The character trait of openness to new ideas and experience is a consequence of a lack of moral foundations.
If moral foundations really do result from natural selection then it is likely they allow us to see and react to real world threats to our individual and collective survival. One who employs only half the foundations sees only half the threats. It’s only natural that such a person will be “open” to every new idea that comes along. The phrase “Openness to new ideas” is a misnomer; it’s a politically correct spin that makes lemonade out of the lemons of threat blindness and moral groundlessness. It is the manifestation of Sandel’s unencumbered self.
The lack of moral foundations also explains cognitive complexity. With fewer foundations the elephant has no particular reason to prefer one path over another, and so every potential choice becomes an exercise in objective analysis of pros and cons, costs and benefits.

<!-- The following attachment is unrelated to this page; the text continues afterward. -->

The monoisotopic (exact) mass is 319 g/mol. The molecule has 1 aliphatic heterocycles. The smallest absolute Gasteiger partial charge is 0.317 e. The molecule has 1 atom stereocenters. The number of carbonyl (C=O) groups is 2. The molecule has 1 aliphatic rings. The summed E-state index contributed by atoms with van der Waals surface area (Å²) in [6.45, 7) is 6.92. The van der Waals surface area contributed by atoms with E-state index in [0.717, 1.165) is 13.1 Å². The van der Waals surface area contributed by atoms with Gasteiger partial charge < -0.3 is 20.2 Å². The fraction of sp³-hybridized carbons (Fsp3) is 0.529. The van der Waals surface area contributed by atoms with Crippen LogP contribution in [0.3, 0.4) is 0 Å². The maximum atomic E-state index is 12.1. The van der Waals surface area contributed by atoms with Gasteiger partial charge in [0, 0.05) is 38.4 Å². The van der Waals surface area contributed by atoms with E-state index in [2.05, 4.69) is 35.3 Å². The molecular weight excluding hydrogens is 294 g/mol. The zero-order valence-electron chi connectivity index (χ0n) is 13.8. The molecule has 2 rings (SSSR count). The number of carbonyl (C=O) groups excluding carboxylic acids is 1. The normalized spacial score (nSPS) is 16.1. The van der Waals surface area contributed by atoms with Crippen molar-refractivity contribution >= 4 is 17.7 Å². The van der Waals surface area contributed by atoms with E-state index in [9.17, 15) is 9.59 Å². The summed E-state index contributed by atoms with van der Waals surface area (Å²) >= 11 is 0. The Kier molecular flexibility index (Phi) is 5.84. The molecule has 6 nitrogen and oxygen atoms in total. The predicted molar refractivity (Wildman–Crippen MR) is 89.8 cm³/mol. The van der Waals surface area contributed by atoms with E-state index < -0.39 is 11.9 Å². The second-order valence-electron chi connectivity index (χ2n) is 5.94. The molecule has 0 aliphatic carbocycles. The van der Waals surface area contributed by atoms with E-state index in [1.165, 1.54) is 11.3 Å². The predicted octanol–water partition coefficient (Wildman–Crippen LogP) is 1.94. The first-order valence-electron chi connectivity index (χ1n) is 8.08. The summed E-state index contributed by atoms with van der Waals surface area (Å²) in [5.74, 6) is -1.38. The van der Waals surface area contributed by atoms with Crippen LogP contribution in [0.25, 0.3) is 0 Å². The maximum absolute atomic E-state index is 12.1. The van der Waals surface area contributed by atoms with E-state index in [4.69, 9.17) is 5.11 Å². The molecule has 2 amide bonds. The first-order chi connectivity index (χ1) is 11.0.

Some have suggested that openness to new ideas might be a moral foundation. I disagree, and strongly. It’s a character trait that results from a partial application of the moral foundations that have already been described.
Moral foundations come in pairs. What would be the opposite of openness? Some have suggested that it would be closed mindedness. This is a misperception of the trait. Its opposite would be threat sensitivity, which more naturally results from the employment of a greater number of moral foundations.
[UPDATE, 12/29/15: As of July 8, 2012 Dr. Haidt agreed with my assessment that Openness is not a moral foundation and that the opposite of Openness is threat sensitivity, but disagreed with my idea that it’s connected with moral foundations. He explains this in a comment, below]